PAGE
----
“Hey Portal, call Dad.”
That is the second line in the season 11 premiere of ABC’s long-running hit Modern Family. The scene features the Dunphy’s youngest daughter, Alex, calling home from a research station in Antarctica. The call arrives at the Dunphy household in familiar sitcom-ian chaos, but mom Claire manages to hear the distinctive ringtone and has the presence of mind to say, “Okay Portal, answer.”
It’s the kind of product placement—or to use the buzzier term brand integration—that almost feels like a satire of the practice itself. I say almost, because we know that would require a sliver of self-awareness on either the brand or network’s part.
Instead, it actually feels like a shining, clunky example of all our worst assumptions about marketers wedged into a beloved show kicking off its swan song season.
The rest of the episode is peppered with similar Portal-like calls from Alex to various family members, though thankfully with no more awkwardly specific Portal peddling. But the damage is already done.
Look, I’m no purist. With the rise of DVRs and people’s general distaste for the commercial break having grown over the past 20 years, brands and broadcast networks have been forced to find more creative ways to sell us soap, cereal, beer, and insurance. The entertainment economy churns on, and that means more experiments in how to get products seen without inducing mass dry heaves.
There have been successes, believe it or not, like when AB InBev slid its beers into House of Cards. Or Pepsi’s elaborately made itself a plot point on Fox’s Empire. Or when Flamin’ Hot Cheetos went to jail on Orange Is the New Black.
In fact, Modern Family had its own groundbreaking branded episode, back in its sixth season in 2015. Called “Connection Lost,” the entire episode was shot on iPhones and iPads—and was essentially a 30-minute Apple ad. But—and it’s a big but—the way the show used our everyday tech tools and social networks throughout felt consistent with how many of us live IRL. There were no awkward brand call-outs. The whole story takes place on Claire’s laptop screen. Stuck at the airport, she flips between reading emails, iMessaging, FaceTime, but also non-Apple bits like Facebook, Pinterest, and Google Maps. There’s even a rare double brand appearance when an Amazon order arrives while the family is FaceTiming. Is it a bit much? Sure. But the story execution was still juuuuust this side of the believable borderline, because it stayed relatively close to how the people watching actually live.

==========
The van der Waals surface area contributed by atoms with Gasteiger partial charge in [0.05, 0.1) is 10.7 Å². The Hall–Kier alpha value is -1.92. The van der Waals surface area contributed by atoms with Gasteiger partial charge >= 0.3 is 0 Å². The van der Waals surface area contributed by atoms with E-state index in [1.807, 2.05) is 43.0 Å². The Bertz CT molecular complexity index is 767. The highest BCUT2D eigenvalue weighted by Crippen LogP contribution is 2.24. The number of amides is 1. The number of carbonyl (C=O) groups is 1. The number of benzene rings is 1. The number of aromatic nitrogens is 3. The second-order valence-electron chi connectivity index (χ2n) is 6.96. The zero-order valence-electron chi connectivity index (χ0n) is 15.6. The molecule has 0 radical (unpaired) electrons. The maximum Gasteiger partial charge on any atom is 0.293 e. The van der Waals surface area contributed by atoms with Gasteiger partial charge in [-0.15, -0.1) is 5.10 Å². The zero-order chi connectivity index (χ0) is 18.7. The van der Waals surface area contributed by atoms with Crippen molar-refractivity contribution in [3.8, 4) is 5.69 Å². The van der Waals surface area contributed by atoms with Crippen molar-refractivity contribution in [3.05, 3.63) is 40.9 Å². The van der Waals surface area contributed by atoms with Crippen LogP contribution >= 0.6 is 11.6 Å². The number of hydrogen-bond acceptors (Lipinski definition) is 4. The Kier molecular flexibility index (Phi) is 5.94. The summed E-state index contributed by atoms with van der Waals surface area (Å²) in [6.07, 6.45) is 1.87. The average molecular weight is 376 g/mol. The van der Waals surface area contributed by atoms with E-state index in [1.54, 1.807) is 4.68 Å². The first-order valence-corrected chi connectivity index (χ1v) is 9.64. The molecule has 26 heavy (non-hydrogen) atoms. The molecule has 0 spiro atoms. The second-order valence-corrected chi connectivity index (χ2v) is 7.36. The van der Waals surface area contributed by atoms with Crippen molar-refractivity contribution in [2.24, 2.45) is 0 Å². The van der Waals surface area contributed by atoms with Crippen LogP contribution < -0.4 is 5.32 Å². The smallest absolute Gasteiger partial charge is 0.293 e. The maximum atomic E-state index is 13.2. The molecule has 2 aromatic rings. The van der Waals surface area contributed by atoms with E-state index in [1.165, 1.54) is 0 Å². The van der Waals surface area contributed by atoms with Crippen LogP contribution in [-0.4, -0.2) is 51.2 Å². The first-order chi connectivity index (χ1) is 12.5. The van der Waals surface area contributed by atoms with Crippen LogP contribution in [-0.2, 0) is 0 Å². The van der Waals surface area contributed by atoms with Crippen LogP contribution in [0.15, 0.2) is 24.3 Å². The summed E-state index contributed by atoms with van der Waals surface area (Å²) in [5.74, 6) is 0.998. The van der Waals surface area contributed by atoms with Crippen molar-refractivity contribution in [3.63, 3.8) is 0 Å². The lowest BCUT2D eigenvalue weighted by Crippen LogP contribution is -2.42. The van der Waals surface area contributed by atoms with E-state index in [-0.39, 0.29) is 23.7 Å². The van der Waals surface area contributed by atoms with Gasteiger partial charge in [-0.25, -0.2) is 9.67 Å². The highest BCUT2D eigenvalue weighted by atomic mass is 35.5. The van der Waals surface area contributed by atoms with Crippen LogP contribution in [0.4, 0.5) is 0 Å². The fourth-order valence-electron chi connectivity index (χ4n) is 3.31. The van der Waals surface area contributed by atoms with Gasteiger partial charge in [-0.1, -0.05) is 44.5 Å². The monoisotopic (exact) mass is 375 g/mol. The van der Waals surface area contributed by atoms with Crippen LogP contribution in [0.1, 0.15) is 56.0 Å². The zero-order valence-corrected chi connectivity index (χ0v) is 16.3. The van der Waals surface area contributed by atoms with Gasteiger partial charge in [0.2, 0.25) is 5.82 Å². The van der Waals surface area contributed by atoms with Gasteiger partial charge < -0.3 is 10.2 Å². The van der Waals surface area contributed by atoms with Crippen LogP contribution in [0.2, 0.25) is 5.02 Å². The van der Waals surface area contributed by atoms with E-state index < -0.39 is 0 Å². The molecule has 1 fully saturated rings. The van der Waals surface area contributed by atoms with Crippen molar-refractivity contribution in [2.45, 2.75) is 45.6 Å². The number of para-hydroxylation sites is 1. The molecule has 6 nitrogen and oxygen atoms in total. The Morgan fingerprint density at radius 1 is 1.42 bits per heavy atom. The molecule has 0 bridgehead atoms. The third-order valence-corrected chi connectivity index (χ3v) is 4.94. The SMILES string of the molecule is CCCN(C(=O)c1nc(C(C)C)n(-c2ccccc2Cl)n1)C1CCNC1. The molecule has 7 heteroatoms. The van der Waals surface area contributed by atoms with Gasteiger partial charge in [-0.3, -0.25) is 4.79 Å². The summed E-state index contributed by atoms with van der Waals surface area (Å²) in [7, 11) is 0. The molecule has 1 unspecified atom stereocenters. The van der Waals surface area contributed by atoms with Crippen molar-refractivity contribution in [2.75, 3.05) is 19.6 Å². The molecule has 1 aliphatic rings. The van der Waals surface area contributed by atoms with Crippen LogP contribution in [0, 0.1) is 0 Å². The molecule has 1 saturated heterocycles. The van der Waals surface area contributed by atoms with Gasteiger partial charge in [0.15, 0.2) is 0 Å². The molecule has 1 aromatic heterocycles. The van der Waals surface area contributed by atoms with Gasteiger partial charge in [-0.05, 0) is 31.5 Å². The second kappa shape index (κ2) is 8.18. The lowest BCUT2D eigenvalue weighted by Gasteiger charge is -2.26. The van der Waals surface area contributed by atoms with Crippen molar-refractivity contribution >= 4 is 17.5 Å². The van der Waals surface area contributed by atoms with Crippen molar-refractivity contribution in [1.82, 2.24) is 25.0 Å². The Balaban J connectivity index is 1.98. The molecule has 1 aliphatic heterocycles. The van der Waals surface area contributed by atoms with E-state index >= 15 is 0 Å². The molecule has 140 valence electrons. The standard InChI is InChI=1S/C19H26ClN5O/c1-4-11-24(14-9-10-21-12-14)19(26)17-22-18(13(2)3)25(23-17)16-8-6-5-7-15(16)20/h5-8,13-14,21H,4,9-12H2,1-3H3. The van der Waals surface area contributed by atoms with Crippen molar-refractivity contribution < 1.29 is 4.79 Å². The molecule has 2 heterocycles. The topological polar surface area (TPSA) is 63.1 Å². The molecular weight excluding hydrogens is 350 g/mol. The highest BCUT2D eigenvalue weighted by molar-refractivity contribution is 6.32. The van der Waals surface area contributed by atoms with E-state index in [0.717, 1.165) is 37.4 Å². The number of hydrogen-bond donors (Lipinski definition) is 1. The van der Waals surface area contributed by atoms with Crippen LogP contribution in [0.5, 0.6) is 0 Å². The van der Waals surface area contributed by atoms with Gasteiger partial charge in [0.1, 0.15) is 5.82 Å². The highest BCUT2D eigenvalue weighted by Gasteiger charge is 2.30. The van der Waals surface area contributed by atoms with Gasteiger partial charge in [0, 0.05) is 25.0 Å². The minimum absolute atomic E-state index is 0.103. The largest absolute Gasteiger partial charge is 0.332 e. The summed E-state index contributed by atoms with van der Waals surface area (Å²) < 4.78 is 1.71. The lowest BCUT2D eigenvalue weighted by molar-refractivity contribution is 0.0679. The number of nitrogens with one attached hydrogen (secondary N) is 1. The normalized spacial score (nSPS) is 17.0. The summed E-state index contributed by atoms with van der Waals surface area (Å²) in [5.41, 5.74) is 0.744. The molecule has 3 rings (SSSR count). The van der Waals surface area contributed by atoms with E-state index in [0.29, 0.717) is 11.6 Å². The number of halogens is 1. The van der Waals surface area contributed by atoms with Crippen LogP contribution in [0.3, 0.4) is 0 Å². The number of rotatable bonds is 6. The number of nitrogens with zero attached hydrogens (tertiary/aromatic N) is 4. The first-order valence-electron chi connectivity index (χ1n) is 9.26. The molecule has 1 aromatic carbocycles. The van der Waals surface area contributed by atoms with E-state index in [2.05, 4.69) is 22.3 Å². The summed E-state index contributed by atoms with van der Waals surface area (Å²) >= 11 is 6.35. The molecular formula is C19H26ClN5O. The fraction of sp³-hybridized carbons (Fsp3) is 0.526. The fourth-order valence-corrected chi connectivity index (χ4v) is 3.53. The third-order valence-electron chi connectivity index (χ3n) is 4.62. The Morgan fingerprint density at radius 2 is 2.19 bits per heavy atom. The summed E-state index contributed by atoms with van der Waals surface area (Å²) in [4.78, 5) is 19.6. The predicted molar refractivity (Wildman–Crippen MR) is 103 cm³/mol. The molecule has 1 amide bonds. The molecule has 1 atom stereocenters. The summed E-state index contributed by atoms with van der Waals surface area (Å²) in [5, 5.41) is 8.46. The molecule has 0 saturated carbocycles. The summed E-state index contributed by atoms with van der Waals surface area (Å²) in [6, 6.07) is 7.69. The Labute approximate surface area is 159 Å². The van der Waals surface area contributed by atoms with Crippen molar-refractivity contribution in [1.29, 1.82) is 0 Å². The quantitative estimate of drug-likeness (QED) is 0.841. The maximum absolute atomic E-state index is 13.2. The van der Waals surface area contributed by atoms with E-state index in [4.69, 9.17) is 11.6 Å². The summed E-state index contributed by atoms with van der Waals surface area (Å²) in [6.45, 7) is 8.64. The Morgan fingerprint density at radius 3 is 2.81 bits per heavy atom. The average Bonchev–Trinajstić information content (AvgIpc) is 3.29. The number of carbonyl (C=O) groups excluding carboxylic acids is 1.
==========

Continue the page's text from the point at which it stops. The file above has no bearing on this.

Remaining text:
That’s where this Facebook Portal pollution falls flat.
First, it landed just days after the company unveiled its newest Portal products, making it feel part of a coordinated marketing campaign (which, of course, it is). Second, of the 4 million people who watched the show on Wednesday, how many have ever used a Portal? According to IDC, the first generation Portal released late last year shipped just 54,000 units. That lack of scale and familiarity is what made “Okay Portal, answer” so jarring.
You can’t invent a brand’s cultural relevance. Like when NBC tried to make it seem natural that its billionaire adventurer on the short-lived series The Philanthropist would actually ask his assistant to Bing something.
In Modern Family‘s 2015 Apple-soaked episode, a character changes their Facebook relationship status. It felt natural because, well, billions of people have done that very thing—as opposed to 54,000. If you want to introduce a new product in a show, why not use the characters as audience avatars, discovering and trying it out (as naturally as possible) for themselves instead of pretending that Portaling is just something we do now. If Facebook really wanted to get creative, they’d have the Dunphys debate the creepiness of letting the social network into their home with cameras and mics.
Branded content has been debated, tweaked, and evolved for years, but the golden rules remain: Don’t annoy the audience or insult their intelligence—and don’t get in the way of the story. Look no further than Patagonia’s films, or Netscout’s role in Werner Herzog’s award-winning 2016 doc Lo and Behold, and even National Geographic and P&G’s six-part doc series Activate, which debuted earlier this month.
While we’re all trying to decide how much we’re willing to spend on the growing number of streaming subscriptions available, and we’re still making sure to fast-forward or leave the room during the commercial breaks, brands will continue to push, prod, and poke their way into our shows in new ways to get in front of our eyes.
But marketers beware: If the balance between commerce and creative tilts too far in the wrong direction, those eyeballs won’t just be skipping the ads, it’ll be the whole damn show.